WASHINGTON -- A congressional investigation of the intelligence failures surrounding the Sept. 11 terrorist attacks has been thrown off course by the sudden resignation of a former CIA official hired to lead the inquiry but criticized for being too cozy with his former employer.
L. Britt Snider, former inspector general at the CIA, resigned under pressure Friday, less than three months into a high-stakes probe designed to determine why the nation's spy agencies failed to pick up any warning of the attacks on the World Trade Center and Pentagon.
Snider's departure derails the inquiry at a time when investigators are already poring through piles of intelligence agency documents and planning a heavy summer schedule of congressional hearings. Snider's resignation throws that schedule into doubt, and could be followed by additional departures, congressional sources said.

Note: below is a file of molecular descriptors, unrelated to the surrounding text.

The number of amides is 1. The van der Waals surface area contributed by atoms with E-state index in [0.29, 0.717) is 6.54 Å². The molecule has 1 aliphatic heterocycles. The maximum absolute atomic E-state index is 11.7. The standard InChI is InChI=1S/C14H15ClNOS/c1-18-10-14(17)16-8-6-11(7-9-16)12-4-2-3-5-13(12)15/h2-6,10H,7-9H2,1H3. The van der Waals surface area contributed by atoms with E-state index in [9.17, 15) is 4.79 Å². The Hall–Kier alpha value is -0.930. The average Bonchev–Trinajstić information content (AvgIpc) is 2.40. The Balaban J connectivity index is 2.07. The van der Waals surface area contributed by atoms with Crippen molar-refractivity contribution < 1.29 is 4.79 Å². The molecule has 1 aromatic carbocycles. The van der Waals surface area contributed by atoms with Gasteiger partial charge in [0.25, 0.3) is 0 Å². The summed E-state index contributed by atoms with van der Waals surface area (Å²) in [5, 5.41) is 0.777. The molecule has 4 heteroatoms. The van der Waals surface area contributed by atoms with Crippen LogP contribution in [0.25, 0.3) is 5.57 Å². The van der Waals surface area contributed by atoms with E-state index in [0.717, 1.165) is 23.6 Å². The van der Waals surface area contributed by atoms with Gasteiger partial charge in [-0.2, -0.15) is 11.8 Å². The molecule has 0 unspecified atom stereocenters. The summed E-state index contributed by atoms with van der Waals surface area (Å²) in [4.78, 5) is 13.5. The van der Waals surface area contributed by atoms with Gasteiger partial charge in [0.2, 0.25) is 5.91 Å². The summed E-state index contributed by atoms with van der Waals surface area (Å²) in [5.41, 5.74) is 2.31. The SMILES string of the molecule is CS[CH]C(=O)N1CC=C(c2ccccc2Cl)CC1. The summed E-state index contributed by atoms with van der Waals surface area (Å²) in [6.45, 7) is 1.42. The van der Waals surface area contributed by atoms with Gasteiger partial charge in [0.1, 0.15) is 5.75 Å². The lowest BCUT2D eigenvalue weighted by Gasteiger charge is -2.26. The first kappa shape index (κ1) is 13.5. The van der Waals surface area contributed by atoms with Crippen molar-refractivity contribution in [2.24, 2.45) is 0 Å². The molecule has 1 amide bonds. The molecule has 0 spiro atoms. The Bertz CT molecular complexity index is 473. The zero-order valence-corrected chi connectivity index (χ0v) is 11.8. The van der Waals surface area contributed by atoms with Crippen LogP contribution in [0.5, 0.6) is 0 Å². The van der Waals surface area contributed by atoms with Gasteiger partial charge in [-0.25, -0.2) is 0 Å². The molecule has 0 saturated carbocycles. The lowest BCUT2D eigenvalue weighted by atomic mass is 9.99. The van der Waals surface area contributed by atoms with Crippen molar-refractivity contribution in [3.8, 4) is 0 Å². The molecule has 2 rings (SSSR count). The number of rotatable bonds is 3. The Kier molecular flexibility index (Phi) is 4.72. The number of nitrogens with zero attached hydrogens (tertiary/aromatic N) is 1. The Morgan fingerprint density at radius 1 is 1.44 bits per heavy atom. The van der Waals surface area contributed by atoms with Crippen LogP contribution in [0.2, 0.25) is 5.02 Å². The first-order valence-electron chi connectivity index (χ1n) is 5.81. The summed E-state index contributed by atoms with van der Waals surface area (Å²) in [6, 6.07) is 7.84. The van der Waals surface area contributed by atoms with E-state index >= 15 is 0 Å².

Ranking members of the House and Senate Intelligence committees declined to comment on Snider's resignation, citing the confidentiality of personnel matters. Snider did not return calls to his Virginia residence.
But congressional sources confirmed that Snider was forced out amid growing concerns with his management of the investigation, ranging from the tone of his leadership to his decisions on personnel.
Several sources said Snider's resignation was sparked by troubling questions that surfaced in recent weeks about whether one or more of his hires lacked proper security clearances to view classified material.
There were also complaints about Snider's perceived reluctance to cause trouble for his former colleagues at the CIA. One aide cited "concerns over whether or not he had the aggressiveness to get this thing done."
Several members expressed hope that the disruption caused by Snider's departure would be minimal.
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